Ring Round The Moon

By: Jean Anouilh
Adapted By: Christopher Fry    

   Nov. 1-3 and 7-10, 2019    

Production Team:

Director: Jill Pike
Producer: Marilyn Nicholas-Dahan
Stage Manager: Dave Borgal

Performed at:

John Elliott Theatre 

9 Church Street

Georgetown, Ontario

Ring Round the Moon is a 1950 adaptation by the English dramatist Christopher Fry of Jean Anouilh's Invitation to the Castle (1947). Peter Brook, commissioned Fry to adapt the play and the first production of Ring Round the Moon was given at the Globe Theatre. The production starred Paul Scofield, Claire Bloom and Margaret Rutherford.



Hugo - Played by Dave Busuttil: Hugo is the identical twin of Frederic, but unlike Frederic, Hugo is a confident ladies’ man and according to his own assessment, a kind of evil twin to Frederic. The play revolves around his scheme to lure Frederic away from Diana, who does not love Frederic, but the more confident Hugo. While Hugo knows Diana loves him, he is convinced he doesn’t love her because, he says, she is rich and “badly spoilt.” Hugo views himself as the enemy of upper-class vanity, and for this reason, some of the characters remark that he seems “capable of absolutely anything.” 

Frederic - Played by Dave Busuttil: Frederic is the identical twin brother of Hugo and played by the same actor. He is also the nephew of Mme. Desmortes, and the zealous pursuer of Diana Messerschmann. He lacks confidence, and is self-deprecating. He constantly fawns over Diana from whom he cannot bear to be separated for a moment. Perhaps for this reason, Diana is not in love with Frederic, but Frederic’s confident twin, Hugo.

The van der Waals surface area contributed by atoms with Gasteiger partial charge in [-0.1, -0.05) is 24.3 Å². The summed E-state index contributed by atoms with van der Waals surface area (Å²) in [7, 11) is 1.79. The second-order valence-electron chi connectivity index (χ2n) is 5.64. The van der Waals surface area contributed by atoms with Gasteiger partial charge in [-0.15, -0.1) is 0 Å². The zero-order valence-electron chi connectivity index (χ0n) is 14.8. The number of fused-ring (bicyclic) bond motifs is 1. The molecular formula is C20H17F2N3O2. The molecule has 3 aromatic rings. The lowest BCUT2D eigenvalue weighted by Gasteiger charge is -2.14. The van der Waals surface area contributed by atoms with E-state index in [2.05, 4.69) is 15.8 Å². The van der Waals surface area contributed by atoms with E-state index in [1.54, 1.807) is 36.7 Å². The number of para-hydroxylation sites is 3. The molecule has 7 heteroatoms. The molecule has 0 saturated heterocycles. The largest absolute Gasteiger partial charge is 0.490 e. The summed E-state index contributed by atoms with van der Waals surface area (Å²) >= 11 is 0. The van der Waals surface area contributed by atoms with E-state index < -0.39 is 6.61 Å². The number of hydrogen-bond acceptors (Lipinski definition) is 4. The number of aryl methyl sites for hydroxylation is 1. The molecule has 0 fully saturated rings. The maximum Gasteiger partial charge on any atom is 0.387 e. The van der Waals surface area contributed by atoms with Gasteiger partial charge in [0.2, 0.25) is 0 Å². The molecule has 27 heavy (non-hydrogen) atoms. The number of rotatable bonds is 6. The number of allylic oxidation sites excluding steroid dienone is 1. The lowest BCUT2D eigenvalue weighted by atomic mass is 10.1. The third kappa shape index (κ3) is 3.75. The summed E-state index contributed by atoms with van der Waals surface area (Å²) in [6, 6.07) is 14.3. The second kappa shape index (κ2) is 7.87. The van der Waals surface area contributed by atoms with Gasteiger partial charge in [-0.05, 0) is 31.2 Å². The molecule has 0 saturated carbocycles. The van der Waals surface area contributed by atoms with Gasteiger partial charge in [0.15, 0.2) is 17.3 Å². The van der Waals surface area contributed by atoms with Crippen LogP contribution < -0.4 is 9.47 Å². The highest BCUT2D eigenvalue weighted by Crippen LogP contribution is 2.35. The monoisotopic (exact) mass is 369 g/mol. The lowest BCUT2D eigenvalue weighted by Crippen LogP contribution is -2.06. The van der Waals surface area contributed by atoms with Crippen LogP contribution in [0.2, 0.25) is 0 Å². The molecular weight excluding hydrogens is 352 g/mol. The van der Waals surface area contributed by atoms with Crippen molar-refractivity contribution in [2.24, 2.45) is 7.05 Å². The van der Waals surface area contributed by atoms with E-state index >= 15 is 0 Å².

Diana Messerschmann - Played by Autumn Scott: Diana is the attractive daughter of the wealthy industrial magnate, Messerschmann; the aloof love object of Frederic; and the thwarted pursuer of Hugo. She settles for Frederic because Hugo does not love her. Diana becomes jealous of Isabelle for stealing the glances of the men at the ball and complains to her father.

Isabelle - Played by Emily Hale: Isabelle, a young and attractive ballet dancer, has a somewhat uncertain relationship with the character of Romainville: it appears he furnishes her with money in the guise of “patron of the arts.” Whatever her motives, she accepts his attentions. At root, Isabelle is honest and considerate, but she becomes swept up in playing the part of Romainville’s niece because, like so many women, she is irresistibly drawn to Hugo. Along with Hugo, Isabelle shares a certain contempt for money.

Madame Desmortes - Played by Patti Caruso: Madame Desmortes is the elderly, overly family-and class-conscious aunt of Hugo, Frederic, and Lady India. She is interested in her nephews and niece getting married to the right companions. By helping Hugo with his plans, by acting according to her own lights, and partly through sheer luck, Madame is successful. With a sometimes cruel, sometimes sober realism, Madame parries the hopeless romanticism of her servant/companion, Capulet. Madame’s somewhat hardened view of life is at least partially due to her age and confinement in a wheelchair.